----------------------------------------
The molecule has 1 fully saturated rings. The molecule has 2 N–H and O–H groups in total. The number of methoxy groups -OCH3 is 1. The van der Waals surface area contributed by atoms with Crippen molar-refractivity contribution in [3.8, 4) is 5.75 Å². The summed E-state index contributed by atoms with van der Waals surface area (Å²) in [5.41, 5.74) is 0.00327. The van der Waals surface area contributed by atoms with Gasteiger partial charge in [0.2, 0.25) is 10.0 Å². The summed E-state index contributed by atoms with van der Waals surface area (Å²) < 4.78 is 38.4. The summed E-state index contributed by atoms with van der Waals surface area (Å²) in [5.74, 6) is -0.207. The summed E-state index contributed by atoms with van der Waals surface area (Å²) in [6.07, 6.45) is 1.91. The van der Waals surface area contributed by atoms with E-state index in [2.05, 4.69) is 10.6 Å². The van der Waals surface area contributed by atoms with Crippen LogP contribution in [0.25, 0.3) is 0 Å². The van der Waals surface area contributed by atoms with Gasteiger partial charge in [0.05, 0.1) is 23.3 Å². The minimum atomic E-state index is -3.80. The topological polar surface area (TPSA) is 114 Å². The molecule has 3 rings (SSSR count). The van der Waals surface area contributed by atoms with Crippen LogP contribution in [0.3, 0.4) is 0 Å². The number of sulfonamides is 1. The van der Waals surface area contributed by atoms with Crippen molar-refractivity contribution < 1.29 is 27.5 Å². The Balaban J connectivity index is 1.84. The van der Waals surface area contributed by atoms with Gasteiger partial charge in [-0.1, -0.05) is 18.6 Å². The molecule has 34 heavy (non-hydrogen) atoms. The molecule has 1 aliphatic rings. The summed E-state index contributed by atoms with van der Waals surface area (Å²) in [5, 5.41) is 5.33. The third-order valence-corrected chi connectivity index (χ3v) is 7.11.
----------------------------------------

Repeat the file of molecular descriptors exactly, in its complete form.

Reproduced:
The molecule has 1 fully saturated rings. The molecule has 2 N–H and O–H groups in total. The number of methoxy groups -OCH3 is 1. The van der Waals surface area contributed by atoms with Crippen molar-refractivity contribution in [3.8, 4) is 5.75 Å². The summed E-state index contributed by atoms with van der Waals surface area (Å²) in [5.41, 5.74) is 0.00327. The van der Waals surface area contributed by atoms with Gasteiger partial charge in [0.2, 0.25) is 10.0 Å². The summed E-state index contributed by atoms with van der Waals surface area (Å²) < 4.78 is 38.4. The summed E-state index contributed by atoms with van der Waals surface area (Å²) in [5.74, 6) is -0.207. The summed E-state index contributed by atoms with van der Waals surface area (Å²) in [6.07, 6.45) is 1.91. The van der Waals surface area contributed by atoms with E-state index in [2.05, 4.69) is 10.6 Å². The van der Waals surface area contributed by atoms with Crippen LogP contribution in [0.25, 0.3) is 0 Å². The van der Waals surface area contributed by atoms with Gasteiger partial charge in [0.05, 0.1) is 23.3 Å². The minimum atomic E-state index is -3.80. The topological polar surface area (TPSA) is 114 Å². The molecule has 3 rings (SSSR count). The van der Waals surface area contributed by atoms with Crippen LogP contribution in [0.3, 0.4) is 0 Å². The number of sulfonamides is 1. The van der Waals surface area contributed by atoms with Crippen molar-refractivity contribution < 1.29 is 27.5 Å². The Balaban J connectivity index is 1.84. The van der Waals surface area contributed by atoms with Gasteiger partial charge in [-0.1, -0.05) is 18.6 Å². The molecule has 34 heavy (non-hydrogen) atoms. The molecule has 1 aliphatic rings. The summed E-state index contributed by atoms with van der Waals surface area (Å²) in [5, 5.41) is 5.33. The third-order valence-corrected chi connectivity index (χ3v) is 7.11.